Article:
Detached Youth Work

What is Detached Youth Work and Why are we doing it?

Detached youth work is where youth workers go out into the community and engage with young people in the places and spaces they choose to be in. This could be in the parks, streets, shopping centres etc. Our role in this type of youth work really varies, but ultimately is to let young people know we are there and offer them opportunities to engage based on what they need and want. One day we could be bringing a football or warm drinks and chat and listen, another day we could be supporting a young person to be heard by councillors or fundraiser about something that matters to them, another day we could be working with young people to plan a trip away or a day out.

We run a youth centre where all young people are welcome, but this isn’t always what young people want. By working in the community with young people we can really hear what they want, what its like to be a young person in Chelmsford and most importantly make sure that voice is heard by the people that make the decisions that impact young people can hear that voice. If you have something to say, we can help you be heard. If you don’t feel you have anything to say and just want our free hot chocolate, football and time that’s fine too!

Do we work with the police? Do we collect information?

We do not work for the police and we do not report back to them the things you say. The exception to this is if you have been a victim of a crime and want our support to help you report this, or someone tells us that they are going to committee serious crime, for example they intend to stab someone. In this instance we would do everything we could to make sure everyone was safe, but if we were concerned that it was going to happen and someone was going to get seriously hurt we would contact the police. We would always be honest about this and make sure those involved knew what we were doing and why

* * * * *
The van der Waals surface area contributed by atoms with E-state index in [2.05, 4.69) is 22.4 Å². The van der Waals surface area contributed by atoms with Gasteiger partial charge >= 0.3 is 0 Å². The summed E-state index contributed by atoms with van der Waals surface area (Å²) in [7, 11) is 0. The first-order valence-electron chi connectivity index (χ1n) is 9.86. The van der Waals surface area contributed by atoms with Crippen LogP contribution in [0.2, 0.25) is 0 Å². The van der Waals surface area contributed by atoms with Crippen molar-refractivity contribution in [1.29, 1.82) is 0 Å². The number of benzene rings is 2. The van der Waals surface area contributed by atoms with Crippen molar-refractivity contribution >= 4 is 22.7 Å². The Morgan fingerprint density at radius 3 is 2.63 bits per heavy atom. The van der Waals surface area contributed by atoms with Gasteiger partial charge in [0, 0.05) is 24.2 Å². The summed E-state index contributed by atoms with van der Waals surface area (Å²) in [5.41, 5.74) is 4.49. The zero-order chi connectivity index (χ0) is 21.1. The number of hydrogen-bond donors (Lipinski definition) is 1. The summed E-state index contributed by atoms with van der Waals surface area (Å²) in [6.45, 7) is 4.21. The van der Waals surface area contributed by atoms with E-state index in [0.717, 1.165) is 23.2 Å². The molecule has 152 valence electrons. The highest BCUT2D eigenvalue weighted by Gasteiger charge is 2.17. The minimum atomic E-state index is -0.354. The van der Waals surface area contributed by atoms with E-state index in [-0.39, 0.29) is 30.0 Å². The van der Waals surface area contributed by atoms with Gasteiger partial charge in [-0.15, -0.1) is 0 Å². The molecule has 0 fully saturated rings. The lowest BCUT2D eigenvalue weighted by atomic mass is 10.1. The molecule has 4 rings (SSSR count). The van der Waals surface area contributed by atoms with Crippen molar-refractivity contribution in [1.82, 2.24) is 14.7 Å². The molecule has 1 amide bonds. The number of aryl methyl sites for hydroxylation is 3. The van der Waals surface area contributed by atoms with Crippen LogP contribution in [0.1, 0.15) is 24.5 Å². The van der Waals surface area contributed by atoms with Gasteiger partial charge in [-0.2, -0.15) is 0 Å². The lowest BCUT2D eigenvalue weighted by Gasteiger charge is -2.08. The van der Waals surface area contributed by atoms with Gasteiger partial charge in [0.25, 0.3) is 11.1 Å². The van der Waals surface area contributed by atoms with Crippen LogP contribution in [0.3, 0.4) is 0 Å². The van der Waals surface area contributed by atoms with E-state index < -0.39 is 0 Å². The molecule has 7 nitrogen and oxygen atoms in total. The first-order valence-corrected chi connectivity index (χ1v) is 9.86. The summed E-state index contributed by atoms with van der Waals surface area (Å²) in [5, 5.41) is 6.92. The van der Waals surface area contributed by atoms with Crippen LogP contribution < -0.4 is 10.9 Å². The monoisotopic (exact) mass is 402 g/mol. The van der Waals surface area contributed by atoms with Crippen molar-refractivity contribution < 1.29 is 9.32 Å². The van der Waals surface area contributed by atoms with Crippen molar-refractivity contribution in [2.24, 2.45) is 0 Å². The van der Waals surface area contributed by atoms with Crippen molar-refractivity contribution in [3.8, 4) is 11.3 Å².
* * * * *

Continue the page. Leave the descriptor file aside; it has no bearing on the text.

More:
We do record the rough number of young people that we speak to, and sometimes the things we have talked about, however we never write names or identifying details. This is firstly to help us keep track of what we are doing, for example, anything we have agreed to do for the next week, or something we are going to find out about. It also makes sure we are doing our jobs well, for example if we find we are having lots of conversations about mental health of bulling, we can then start to think if there is more we can do on these topics. Secondly it also gives us evidence of what we are doing when we ask organisations for money to support us or support projects young people want to be involved in.

Do we talk to parents? 

We speak to everyone in the community and love it when parents speak to us, but we are here primarily for young people and our conversations are confidential. We believe that most parents are the best allies for their children and encourage young people to speak to their parents and family if they are struggling, however ultimately this is your choice. Again if we found ourselves in a situation where a young person was at risk of serious harm and we had no choice but to contact police/social care and therefore parents would be informed, we would always speak to the young person first and make sure they knew what was happening.